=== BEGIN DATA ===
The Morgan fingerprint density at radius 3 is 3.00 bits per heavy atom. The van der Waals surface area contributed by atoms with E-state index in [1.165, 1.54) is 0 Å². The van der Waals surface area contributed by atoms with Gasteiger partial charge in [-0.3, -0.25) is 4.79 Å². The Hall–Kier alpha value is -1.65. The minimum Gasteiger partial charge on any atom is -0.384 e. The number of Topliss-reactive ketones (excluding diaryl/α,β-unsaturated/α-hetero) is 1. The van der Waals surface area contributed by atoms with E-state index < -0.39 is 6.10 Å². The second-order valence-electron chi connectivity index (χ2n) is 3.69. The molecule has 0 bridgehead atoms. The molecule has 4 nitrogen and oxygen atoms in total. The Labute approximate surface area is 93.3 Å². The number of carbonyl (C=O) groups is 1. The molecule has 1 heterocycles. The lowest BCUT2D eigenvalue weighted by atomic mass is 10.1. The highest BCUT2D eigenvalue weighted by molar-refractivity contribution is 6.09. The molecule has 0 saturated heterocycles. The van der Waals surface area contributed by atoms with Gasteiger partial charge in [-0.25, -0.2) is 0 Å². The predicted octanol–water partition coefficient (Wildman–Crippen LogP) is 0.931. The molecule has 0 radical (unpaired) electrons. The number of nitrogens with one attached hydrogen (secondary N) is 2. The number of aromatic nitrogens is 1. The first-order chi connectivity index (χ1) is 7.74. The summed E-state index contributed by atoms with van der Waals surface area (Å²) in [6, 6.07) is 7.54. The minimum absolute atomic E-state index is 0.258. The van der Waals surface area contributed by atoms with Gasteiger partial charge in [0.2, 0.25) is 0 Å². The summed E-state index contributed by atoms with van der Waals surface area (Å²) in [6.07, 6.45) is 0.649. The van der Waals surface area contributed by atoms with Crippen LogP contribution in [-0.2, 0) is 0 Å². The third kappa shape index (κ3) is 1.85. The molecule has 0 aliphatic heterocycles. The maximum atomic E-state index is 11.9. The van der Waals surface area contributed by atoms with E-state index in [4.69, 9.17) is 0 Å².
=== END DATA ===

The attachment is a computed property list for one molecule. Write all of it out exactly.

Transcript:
The Morgan fingerprint density at radius 3 is 3.00 bits per heavy atom. The van der Waals surface area contributed by atoms with E-state index in [1.165, 1.54) is 0 Å². The van der Waals surface area contributed by atoms with Gasteiger partial charge in [-0.3, -0.25) is 4.79 Å². The Hall–Kier alpha value is -1.65. The minimum Gasteiger partial charge on any atom is -0.384 e. The number of Topliss-reactive ketones (excluding diaryl/α,β-unsaturated/α-hetero) is 1. The van der Waals surface area contributed by atoms with E-state index < -0.39 is 6.10 Å². The second-order valence-electron chi connectivity index (χ2n) is 3.69. The molecule has 0 bridgehead atoms. The molecule has 4 nitrogen and oxygen atoms in total. The Labute approximate surface area is 93.3 Å². The number of carbonyl (C=O) groups is 1. The molecule has 1 heterocycles. The lowest BCUT2D eigenvalue weighted by atomic mass is 10.1. The highest BCUT2D eigenvalue weighted by molar-refractivity contribution is 6.09. The molecule has 0 saturated heterocycles. The van der Waals surface area contributed by atoms with Gasteiger partial charge in [-0.25, -0.2) is 0 Å². The predicted octanol–water partition coefficient (Wildman–Crippen LogP) is 0.931. The molecule has 0 radical (unpaired) electrons. The number of nitrogens with one attached hydrogen (secondary N) is 2. The number of aromatic nitrogens is 1. The first-order chi connectivity index (χ1) is 7.74. The summed E-state index contributed by atoms with van der Waals surface area (Å²) in [6, 6.07) is 7.54. The minimum absolute atomic E-state index is 0.258. The van der Waals surface area contributed by atoms with Gasteiger partial charge in [0.2, 0.25) is 0 Å². The summed E-state index contributed by atoms with van der Waals surface area (Å²) in [6.07, 6.45) is 0.649. The van der Waals surface area contributed by atoms with Crippen LogP contribution in [-0.2, 0) is 0 Å². The third kappa shape index (κ3) is 1.85. The molecule has 0 aliphatic heterocycles. The maximum atomic E-state index is 11.9. The van der Waals surface area contributed by atoms with E-state index in [4.69, 9.17) is 0 Å².